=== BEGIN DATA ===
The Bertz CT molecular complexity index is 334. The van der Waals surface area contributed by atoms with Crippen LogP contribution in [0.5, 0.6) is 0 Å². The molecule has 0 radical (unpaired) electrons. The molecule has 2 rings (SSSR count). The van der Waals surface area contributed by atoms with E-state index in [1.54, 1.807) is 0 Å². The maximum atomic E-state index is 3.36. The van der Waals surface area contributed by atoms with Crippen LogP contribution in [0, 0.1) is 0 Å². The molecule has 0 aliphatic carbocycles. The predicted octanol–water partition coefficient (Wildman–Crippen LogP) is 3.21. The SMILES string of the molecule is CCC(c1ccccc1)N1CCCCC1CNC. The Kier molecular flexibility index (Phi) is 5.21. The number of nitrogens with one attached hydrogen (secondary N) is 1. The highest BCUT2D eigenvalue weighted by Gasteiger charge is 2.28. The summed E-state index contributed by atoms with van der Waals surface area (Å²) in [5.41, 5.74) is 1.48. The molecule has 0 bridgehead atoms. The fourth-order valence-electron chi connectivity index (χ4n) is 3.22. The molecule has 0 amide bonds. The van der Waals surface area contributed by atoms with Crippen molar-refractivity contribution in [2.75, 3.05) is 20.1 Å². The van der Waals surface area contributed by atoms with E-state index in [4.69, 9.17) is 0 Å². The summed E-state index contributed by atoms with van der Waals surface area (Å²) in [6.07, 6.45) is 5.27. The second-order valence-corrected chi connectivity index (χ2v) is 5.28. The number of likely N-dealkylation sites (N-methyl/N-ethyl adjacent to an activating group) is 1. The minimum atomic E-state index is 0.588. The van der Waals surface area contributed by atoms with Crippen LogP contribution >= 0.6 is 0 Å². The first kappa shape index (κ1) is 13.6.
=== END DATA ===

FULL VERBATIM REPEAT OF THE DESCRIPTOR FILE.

The Bertz CT molecular complexity index is 334. The van der Waals surface area contributed by atoms with Crippen LogP contribution in [0.5, 0.6) is 0 Å². The molecule has 0 radical (unpaired) electrons. The molecule has 2 rings (SSSR count). The van der Waals surface area contributed by atoms with E-state index in [1.54, 1.807) is 0 Å². The maximum atomic E-state index is 3.36. The van der Waals surface area contributed by atoms with Crippen LogP contribution in [0, 0.1) is 0 Å². The molecule has 0 aliphatic carbocycles. The predicted octanol–water partition coefficient (Wildman–Crippen LogP) is 3.21. The SMILES string of the molecule is CCC(c1ccccc1)N1CCCCC1CNC. The Kier molecular flexibility index (Phi) is 5.21. The number of nitrogens with one attached hydrogen (secondary N) is 1. The highest BCUT2D eigenvalue weighted by Gasteiger charge is 2.28. The summed E-state index contributed by atoms with van der Waals surface area (Å²) in [5.41, 5.74) is 1.48. The molecule has 0 bridgehead atoms. The fourth-order valence-electron chi connectivity index (χ4n) is 3.22. The molecule has 0 amide bonds. The van der Waals surface area contributed by atoms with Crippen molar-refractivity contribution in [2.75, 3.05) is 20.1 Å². The van der Waals surface area contributed by atoms with E-state index in [4.69, 9.17) is 0 Å². The summed E-state index contributed by atoms with van der Waals surface area (Å²) in [6.07, 6.45) is 5.27. The second-order valence-corrected chi connectivity index (χ2v) is 5.28. The number of likely N-dealkylation sites (N-methyl/N-ethyl adjacent to an activating group) is 1. The minimum atomic E-state index is 0.588. The van der Waals surface area contributed by atoms with Crippen LogP contribution >= 0.6 is 0 Å². The first kappa shape index (κ1) is 13.6.